Child, Preschool
Coffee - chemistry
Diet Surveys
Female
Humans
Infant
Male
Tea - chemistry
United States
Abstract
Throughout childhood there is a shift from predominantly milk-based beverage consumption to other types of beverages, including those containing caffeine. Although a variety of health effects in children and adults have been attributed to caffeine, few data exist on caffeine intake in children aged one to five years.
Because beverages provide about 80% of total caffeine consumed in children of this age group, beverage consumption patterns and caffeine intakes were evaluated from two beverage marketing surveys: the 2001 Canadian Facts study and the 1999 United States Share of Intake Panel study.
Considerably fewer Canadian children than American children consume caffeinated beverages (36% versus 56%); Canadian children consume approximately half the amount of caffeine (7 versus 14 mg/day in American children). Differences were largely because of higher intakes of carbonated soft drinks in the US.
Caffeine intakes from caffeinated beverages remain well within safe levels for consumption by young children.
PubMed ID
16759437 View in PubMed
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Caffeine and risk of atrial fibrillation or flutter: the Danish Diet, Cancer, and Health Study.

https://arctichealth.org/en/permalink/ahliterature17161
Source
Am J Clin Nutr. 2005 Mar;81(3):578-82
Publication Type
Article
Date
Mar-2005
Author
Lars Frost
Peter Vestergaard
Author Affiliation
Department of Cardiology, Aarhus Sygehus, Aarhus University Hospital, Aarhus, Denmark. Lars.Frost@as.aaa.dk
Source
Am J Clin Nutr. 2005 Mar;81(3):578-82
Date
Mar-2005
Language
English
Publication Type
Article
Keywords
Atrial Fibrillation - epidemiology - etiology
Atrial Flutter - epidemiology - etiology
Cacao - chemistry
Caffeine - administration & dosage - adverse effects
Carbonated Beverages - analysis
Coffee - chemistry
Cohort Studies
Denmark - epidemiology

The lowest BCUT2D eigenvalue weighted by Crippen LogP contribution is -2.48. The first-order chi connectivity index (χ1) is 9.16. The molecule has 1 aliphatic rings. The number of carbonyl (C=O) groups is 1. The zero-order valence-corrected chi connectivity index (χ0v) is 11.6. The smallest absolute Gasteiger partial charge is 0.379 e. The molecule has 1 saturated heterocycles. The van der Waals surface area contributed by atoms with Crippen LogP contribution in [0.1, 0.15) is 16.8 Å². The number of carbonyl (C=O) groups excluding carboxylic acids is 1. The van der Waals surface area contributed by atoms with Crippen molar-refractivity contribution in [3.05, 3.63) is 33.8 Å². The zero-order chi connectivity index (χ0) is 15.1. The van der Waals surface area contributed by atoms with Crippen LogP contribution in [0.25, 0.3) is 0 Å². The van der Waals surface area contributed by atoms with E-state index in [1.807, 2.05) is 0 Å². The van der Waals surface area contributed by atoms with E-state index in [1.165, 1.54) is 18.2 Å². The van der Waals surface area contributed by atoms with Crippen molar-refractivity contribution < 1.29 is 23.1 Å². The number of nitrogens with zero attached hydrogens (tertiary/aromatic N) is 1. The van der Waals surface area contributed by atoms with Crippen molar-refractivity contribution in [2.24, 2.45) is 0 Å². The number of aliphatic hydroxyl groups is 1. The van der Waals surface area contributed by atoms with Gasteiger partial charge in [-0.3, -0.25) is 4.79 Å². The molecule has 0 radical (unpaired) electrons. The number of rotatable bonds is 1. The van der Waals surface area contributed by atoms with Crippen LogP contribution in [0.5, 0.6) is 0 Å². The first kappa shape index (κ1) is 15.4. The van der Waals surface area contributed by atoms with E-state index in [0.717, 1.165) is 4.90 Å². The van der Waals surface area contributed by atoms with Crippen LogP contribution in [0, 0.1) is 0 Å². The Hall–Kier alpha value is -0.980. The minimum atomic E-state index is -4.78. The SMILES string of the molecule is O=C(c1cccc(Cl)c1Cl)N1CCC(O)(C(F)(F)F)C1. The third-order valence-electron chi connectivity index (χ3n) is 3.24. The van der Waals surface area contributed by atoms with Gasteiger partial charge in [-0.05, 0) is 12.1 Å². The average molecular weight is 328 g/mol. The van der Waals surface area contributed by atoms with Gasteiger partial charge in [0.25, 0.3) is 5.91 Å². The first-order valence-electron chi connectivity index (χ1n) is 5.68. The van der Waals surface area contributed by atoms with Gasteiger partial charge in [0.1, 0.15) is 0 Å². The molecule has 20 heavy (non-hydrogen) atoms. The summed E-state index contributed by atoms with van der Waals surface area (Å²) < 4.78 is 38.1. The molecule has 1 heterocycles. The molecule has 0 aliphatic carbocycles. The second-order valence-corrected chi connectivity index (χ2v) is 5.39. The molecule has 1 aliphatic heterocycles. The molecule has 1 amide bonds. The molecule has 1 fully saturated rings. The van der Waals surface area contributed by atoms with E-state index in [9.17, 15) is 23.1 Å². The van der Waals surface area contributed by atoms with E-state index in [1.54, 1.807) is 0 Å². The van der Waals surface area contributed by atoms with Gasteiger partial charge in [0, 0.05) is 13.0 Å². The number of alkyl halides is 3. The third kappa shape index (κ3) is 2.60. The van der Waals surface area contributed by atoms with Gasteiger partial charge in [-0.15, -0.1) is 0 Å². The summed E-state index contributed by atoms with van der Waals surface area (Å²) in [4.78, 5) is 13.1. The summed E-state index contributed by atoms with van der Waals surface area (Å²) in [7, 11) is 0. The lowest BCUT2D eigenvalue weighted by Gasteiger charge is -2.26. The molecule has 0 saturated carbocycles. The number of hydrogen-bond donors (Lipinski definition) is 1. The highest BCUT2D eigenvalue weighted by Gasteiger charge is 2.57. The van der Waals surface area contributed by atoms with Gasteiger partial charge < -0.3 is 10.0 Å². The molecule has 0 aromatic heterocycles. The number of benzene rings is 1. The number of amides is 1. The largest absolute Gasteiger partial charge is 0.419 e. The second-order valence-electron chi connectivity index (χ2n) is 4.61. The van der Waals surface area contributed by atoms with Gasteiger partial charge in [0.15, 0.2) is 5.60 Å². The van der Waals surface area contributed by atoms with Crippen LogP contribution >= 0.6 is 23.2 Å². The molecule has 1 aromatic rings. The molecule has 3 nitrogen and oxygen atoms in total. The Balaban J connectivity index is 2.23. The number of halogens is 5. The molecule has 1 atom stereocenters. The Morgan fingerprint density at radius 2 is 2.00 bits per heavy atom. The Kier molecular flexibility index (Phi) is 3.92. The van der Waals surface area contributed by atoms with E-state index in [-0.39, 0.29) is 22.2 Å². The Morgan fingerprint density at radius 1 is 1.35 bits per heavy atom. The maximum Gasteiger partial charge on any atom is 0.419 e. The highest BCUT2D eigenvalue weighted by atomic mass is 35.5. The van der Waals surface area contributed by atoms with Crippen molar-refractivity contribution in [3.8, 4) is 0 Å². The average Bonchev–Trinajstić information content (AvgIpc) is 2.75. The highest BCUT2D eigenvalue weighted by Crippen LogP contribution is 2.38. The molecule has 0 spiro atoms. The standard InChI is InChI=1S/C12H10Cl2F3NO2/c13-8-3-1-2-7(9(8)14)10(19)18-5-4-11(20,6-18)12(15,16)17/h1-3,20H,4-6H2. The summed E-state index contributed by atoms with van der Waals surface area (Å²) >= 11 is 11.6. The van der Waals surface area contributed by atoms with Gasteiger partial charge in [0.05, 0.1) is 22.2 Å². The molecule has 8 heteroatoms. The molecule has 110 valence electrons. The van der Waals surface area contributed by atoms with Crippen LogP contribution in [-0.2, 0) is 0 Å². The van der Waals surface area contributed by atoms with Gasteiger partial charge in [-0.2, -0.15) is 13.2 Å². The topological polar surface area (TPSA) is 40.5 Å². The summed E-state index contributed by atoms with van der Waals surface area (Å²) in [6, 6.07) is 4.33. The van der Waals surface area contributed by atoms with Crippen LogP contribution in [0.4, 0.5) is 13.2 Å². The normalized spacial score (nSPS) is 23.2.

Diet Surveys
Female
Follow-Up Studies
Humans
Incidence
Male
Middle Aged
Proportional Hazards Models
Prospective Studies
Research Support, Non-U.S. Gov't
Risk factors
Tea - chemistry
Abstract
BACKGROUND: It is not known whether the consumption of caffeine is associated with excess risk of atrial fibrillation. OBJECTIVE: We evaluated the risk of atrial fibrillation or flutter in association with daily consumption of caffeine from coffee, tea, cola, cocoa, and chocolate. DESIGN: We prospectively examined the association between the amount of caffeine consumed per day and the risk of atrial fibrillation or flutter among 47 949 participants (x age: 56 y) in the Danish Diet, Cancer, and Health Study. Subjects were followed in the Danish National Registry of Patients and in the Danish Civil Registration System. The consumption of caffeine was analyzed by quintiles with Cox proportional-hazard models. RESULTS: During follow-up (x: 5.7 y), atrial fibrillation or flutter developed in 555 subjects (373 men and 182 women). When the lowest quintile of caffeine consumption was used as a reference, the adjusted hazard ratios (95% CIs) in quintiles 2, 3, 4, and 5 were 1.12 (0.87, 1.44), 0.85 (0.65, 1.12), 0.92 (0.71, 1.20), and 0.91 (0.70, 1.19), respectively. CONCLUSION: Consumption of caffeine was not associated with risk of atrial fibrillation or flutter.
Notes
Comment In: Am J Clin Nutr. 2005 Mar;81(3):539-4015755819
PubMed ID
15755825 View in PubMed
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Source
Food Chem Toxicol. 1996 Jan;34(1):119-29
Publication Type
Article
Date
Jan-1996
Author
J J Barone
H R Roberts
Author Affiliation
Coca-Cola Company, Atlanta, GA 30313, USA.
Source
Food Chem Toxicol. 1996 Jan;34(1):119-29
Date
Jan-1996
Language
English
Publication Type
Article
Keywords
Adolescent
Adult
Aged
Australia
Beverages
Cacao
Caffeine - administration & dosage
Child
Child, Preschool
Coffee
Denmark
Female
Great Britain
Humans
Infant
Male
Middle Aged
Pregnancy
Tea
United States
United States Department of Agriculture
Abstract
Scientific literature cites a wide range of values for caffeine content in food products. The authors suggest the following standard values for the United States: coffee (5 oz) 85 mg for ground roasted coffee, 60 mg for instant and 3 mg for decaffeinated; tea (5 oz): 30 mg for leaf/bag and 20 mg for instant; colas: 18 mg/6 oz serving; cocoa/hot chocolate: 4 mg/5 oz; chocolate milk: 4 mg/6 oz; chocolate candy: 1.5-6.0 mg/oz. Some products from the United Kingdom and Denmark have higher caffeine content. Caffeine consumption survey data are limited. Based on product usage and available consumption data, the authors suggest a mean daily caffeine intake for US consumers of 4 mg/kg. Among children younger than 18 years of age who are consumers of caffeine-containing foods, the mean daily caffeine intake is about 1 mg/kg. Both adults and children in Denmark and UK have higher levels of caffeine intake.
PubMed ID
8603790 View in PubMed
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Caffeine intake and the risk of first-trimester spontaneous abortion.

https://arctichealth.org/en/permalink/ahliterature63874
Source
N Engl J Med. 2000 Dec 21;343(25):1839-45
Publication Type